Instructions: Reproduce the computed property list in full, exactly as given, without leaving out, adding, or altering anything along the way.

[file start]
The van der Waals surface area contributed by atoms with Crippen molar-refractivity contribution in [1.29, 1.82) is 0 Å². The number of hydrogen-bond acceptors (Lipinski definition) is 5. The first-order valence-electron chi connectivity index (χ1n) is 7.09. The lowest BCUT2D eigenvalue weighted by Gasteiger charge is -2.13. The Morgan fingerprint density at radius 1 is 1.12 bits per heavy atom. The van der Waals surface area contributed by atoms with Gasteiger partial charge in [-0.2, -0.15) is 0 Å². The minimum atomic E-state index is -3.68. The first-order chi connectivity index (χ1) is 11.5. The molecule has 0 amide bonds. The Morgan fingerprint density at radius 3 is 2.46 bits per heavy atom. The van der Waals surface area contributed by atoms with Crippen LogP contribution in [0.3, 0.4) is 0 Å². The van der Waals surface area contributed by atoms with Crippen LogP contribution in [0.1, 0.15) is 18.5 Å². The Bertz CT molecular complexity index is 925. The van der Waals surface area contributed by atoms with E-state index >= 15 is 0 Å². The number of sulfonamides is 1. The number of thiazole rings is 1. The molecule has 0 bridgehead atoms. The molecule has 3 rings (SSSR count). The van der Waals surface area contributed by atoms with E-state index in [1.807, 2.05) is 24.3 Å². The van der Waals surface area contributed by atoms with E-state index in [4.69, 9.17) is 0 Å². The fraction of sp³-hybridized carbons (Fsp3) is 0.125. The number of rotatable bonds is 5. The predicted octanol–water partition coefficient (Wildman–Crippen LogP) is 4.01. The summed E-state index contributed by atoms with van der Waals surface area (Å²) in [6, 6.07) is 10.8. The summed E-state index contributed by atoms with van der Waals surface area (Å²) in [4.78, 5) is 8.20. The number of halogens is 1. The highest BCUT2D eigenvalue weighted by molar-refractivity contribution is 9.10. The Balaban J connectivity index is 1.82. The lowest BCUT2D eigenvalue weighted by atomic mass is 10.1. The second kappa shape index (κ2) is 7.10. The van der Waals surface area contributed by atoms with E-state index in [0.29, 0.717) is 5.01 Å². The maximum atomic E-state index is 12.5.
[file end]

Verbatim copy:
The van der Waals surface area contributed by atoms with Crippen molar-refractivity contribution in [1.29, 1.82) is 0 Å². The number of hydrogen-bond acceptors (Lipinski definition) is 5. The first-order valence-electron chi connectivity index (χ1n) is 7.09. The lowest BCUT2D eigenvalue weighted by Gasteiger charge is -2.13. The Morgan fingerprint density at radius 1 is 1.12 bits per heavy atom. The van der Waals surface area contributed by atoms with Gasteiger partial charge in [-0.2, -0.15) is 0 Å². The minimum atomic E-state index is -3.68. The first-order chi connectivity index (χ1) is 11.5. The molecule has 0 amide bonds. The Morgan fingerprint density at radius 3 is 2.46 bits per heavy atom. The van der Waals surface area contributed by atoms with Crippen LogP contribution in [0.3, 0.4) is 0 Å². The van der Waals surface area contributed by atoms with Crippen LogP contribution in [0.1, 0.15) is 18.5 Å². The Bertz CT molecular complexity index is 925. The van der Waals surface area contributed by atoms with E-state index >= 15 is 0 Å². The number of sulfonamides is 1. The number of thiazole rings is 1. The molecule has 0 bridgehead atoms. The molecule has 3 rings (SSSR count). The van der Waals surface area contributed by atoms with E-state index in [1.807, 2.05) is 24.3 Å². The van der Waals surface area contributed by atoms with E-state index in [4.69, 9.17) is 0 Å². The fraction of sp³-hybridized carbons (Fsp3) is 0.125. The number of rotatable bonds is 5. The predicted octanol–water partition coefficient (Wildman–Crippen LogP) is 4.01. The summed E-state index contributed by atoms with van der Waals surface area (Å²) in [6, 6.07) is 10.8. The summed E-state index contributed by atoms with van der Waals surface area (Å²) in [4.78, 5) is 8.20. The number of halogens is 1. The highest BCUT2D eigenvalue weighted by molar-refractivity contribution is 9.10. The Balaban J connectivity index is 1.82. The lowest BCUT2D eigenvalue weighted by atomic mass is 10.1. The second kappa shape index (κ2) is 7.10. The van der Waals surface area contributed by atoms with E-state index in [0.29, 0.717) is 5.01 Å². The maximum atomic E-state index is 12.5.